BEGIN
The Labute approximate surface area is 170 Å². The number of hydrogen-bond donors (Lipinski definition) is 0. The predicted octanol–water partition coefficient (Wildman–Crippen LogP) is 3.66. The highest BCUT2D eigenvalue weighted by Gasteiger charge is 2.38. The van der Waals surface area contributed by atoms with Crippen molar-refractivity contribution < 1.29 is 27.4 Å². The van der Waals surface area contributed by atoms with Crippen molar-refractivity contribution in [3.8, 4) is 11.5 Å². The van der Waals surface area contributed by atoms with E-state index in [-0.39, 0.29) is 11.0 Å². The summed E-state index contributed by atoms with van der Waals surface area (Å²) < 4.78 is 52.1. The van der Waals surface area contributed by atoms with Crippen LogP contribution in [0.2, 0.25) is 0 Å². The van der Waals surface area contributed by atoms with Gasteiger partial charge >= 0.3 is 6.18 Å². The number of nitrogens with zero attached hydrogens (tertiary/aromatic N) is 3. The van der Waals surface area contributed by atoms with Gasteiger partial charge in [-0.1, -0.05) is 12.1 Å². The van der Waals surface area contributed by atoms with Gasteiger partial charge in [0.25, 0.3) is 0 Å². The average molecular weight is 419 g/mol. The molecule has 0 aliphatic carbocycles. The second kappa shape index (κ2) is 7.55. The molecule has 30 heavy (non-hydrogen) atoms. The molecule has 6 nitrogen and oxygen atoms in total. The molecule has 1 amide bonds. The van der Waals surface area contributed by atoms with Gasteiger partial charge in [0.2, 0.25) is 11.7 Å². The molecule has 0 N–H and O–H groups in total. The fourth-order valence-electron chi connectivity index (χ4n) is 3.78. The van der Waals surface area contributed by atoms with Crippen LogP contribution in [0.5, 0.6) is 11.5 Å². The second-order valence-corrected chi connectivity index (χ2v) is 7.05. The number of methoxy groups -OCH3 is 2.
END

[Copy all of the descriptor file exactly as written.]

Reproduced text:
The Labute approximate surface area is 170 Å². The number of hydrogen-bond donors (Lipinski definition) is 0. The predicted octanol–water partition coefficient (Wildman–Crippen LogP) is 3.66. The highest BCUT2D eigenvalue weighted by Gasteiger charge is 2.38. The van der Waals surface area contributed by atoms with Crippen molar-refractivity contribution < 1.29 is 27.4 Å². The van der Waals surface area contributed by atoms with Crippen molar-refractivity contribution in [3.8, 4) is 11.5 Å². The van der Waals surface area contributed by atoms with E-state index in [-0.39, 0.29) is 11.0 Å². The summed E-state index contributed by atoms with van der Waals surface area (Å²) < 4.78 is 52.1. The van der Waals surface area contributed by atoms with Crippen LogP contribution in [0.2, 0.25) is 0 Å². The van der Waals surface area contributed by atoms with Gasteiger partial charge >= 0.3 is 6.18 Å². The number of nitrogens with zero attached hydrogens (tertiary/aromatic N) is 3. The van der Waals surface area contributed by atoms with Gasteiger partial charge in [-0.1, -0.05) is 12.1 Å². The van der Waals surface area contributed by atoms with Gasteiger partial charge in [0.25, 0.3) is 0 Å². The average molecular weight is 419 g/mol. The molecule has 0 aliphatic carbocycles. The second kappa shape index (κ2) is 7.55. The molecule has 30 heavy (non-hydrogen) atoms. The molecule has 6 nitrogen and oxygen atoms in total. The molecule has 1 amide bonds. The van der Waals surface area contributed by atoms with Gasteiger partial charge in [0.2, 0.25) is 11.7 Å². The molecule has 0 N–H and O–H groups in total. The fourth-order valence-electron chi connectivity index (χ4n) is 3.78. The van der Waals surface area contributed by atoms with Crippen LogP contribution in [0.5, 0.6) is 11.5 Å². The second-order valence-corrected chi connectivity index (χ2v) is 7.05. The number of methoxy groups -OCH3 is 2.